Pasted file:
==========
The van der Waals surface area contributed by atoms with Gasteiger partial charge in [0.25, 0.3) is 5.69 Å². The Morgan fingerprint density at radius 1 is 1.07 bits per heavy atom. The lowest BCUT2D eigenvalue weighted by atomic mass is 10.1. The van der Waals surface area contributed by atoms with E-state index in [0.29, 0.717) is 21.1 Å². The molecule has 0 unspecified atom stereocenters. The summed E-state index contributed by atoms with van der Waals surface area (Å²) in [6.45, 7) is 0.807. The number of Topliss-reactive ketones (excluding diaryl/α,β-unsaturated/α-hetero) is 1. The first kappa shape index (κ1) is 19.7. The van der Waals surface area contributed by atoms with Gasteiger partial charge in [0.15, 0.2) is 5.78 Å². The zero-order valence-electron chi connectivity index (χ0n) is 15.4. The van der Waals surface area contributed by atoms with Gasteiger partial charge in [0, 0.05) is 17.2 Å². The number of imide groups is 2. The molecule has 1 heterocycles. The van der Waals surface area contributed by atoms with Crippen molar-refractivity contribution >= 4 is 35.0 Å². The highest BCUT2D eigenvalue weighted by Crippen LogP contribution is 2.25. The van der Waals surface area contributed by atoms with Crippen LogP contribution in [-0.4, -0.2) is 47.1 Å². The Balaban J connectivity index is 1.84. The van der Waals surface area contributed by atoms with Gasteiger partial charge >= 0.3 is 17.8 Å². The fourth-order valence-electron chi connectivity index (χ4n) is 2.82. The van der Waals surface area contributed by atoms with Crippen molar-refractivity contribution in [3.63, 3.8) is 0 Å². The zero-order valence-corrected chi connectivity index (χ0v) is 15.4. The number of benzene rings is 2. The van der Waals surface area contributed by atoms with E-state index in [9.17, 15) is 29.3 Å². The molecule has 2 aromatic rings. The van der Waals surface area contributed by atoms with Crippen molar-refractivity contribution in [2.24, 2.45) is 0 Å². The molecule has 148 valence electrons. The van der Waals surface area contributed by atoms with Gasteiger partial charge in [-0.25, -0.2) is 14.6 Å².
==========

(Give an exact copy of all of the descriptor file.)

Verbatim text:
The van der Waals surface area contributed by atoms with Gasteiger partial charge in [0.25, 0.3) is 5.69 Å². The Morgan fingerprint density at radius 1 is 1.07 bits per heavy atom. The lowest BCUT2D eigenvalue weighted by atomic mass is 10.1. The van der Waals surface area contributed by atoms with E-state index in [0.29, 0.717) is 21.1 Å². The molecule has 0 unspecified atom stereocenters. The summed E-state index contributed by atoms with van der Waals surface area (Å²) in [6.45, 7) is 0.807. The number of Topliss-reactive ketones (excluding diaryl/α,β-unsaturated/α-hetero) is 1. The first kappa shape index (κ1) is 19.7. The van der Waals surface area contributed by atoms with Gasteiger partial charge in [0.15, 0.2) is 5.78 Å². The zero-order valence-electron chi connectivity index (χ0n) is 15.4. The van der Waals surface area contributed by atoms with Gasteiger partial charge in [0, 0.05) is 17.2 Å². The number of imide groups is 2. The molecule has 1 heterocycles. The van der Waals surface area contributed by atoms with Crippen molar-refractivity contribution >= 4 is 35.0 Å². The highest BCUT2D eigenvalue weighted by Crippen LogP contribution is 2.25. The van der Waals surface area contributed by atoms with Crippen LogP contribution in [-0.4, -0.2) is 47.1 Å². The Balaban J connectivity index is 1.84. The van der Waals surface area contributed by atoms with Gasteiger partial charge >= 0.3 is 17.8 Å². The fourth-order valence-electron chi connectivity index (χ4n) is 2.82. The van der Waals surface area contributed by atoms with Crippen molar-refractivity contribution in [3.63, 3.8) is 0 Å². The zero-order valence-corrected chi connectivity index (χ0v) is 15.4. The number of benzene rings is 2. The van der Waals surface area contributed by atoms with E-state index in [9.17, 15) is 29.3 Å². The molecule has 2 aromatic rings. The van der Waals surface area contributed by atoms with Crippen molar-refractivity contribution in [2.24, 2.45) is 0 Å². The molecule has 148 valence electrons. The van der Waals surface area contributed by atoms with Gasteiger partial charge in [-0.25, -0.2) is 14.6 Å².